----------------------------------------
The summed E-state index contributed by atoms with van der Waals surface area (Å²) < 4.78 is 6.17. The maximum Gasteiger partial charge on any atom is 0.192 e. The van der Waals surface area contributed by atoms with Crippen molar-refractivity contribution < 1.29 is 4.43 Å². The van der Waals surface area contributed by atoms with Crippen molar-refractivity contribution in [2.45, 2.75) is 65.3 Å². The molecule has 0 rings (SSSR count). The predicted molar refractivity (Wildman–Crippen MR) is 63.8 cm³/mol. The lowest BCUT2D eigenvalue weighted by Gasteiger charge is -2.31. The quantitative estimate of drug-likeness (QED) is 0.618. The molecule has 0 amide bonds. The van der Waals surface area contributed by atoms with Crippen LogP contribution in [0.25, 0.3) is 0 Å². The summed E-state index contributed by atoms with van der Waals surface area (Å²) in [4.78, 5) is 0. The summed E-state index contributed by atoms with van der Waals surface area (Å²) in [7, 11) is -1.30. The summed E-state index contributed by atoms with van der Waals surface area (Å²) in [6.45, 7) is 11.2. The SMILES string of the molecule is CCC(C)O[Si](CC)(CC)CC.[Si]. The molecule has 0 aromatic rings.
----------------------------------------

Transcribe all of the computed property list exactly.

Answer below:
The summed E-state index contributed by atoms with van der Waals surface area (Å²) < 4.78 is 6.17. The maximum Gasteiger partial charge on any atom is 0.192 e. The van der Waals surface area contributed by atoms with Crippen molar-refractivity contribution < 1.29 is 4.43 Å². The van der Waals surface area contributed by atoms with Crippen molar-refractivity contribution in [2.45, 2.75) is 65.3 Å². The molecule has 0 rings (SSSR count). The predicted molar refractivity (Wildman–Crippen MR) is 63.8 cm³/mol. The lowest BCUT2D eigenvalue weighted by Gasteiger charge is -2.31. The quantitative estimate of drug-likeness (QED) is 0.618. The molecule has 0 amide bonds. The van der Waals surface area contributed by atoms with Crippen LogP contribution in [0.25, 0.3) is 0 Å². The summed E-state index contributed by atoms with van der Waals surface area (Å²) in [4.78, 5) is 0. The summed E-state index contributed by atoms with van der Waals surface area (Å²) in [7, 11) is -1.30. The summed E-state index contributed by atoms with van der Waals surface area (Å²) in [6.45, 7) is 11.2. The SMILES string of the molecule is CCC(C)O[Si](CC)(CC)CC.[Si]. The molecule has 0 aromatic rings.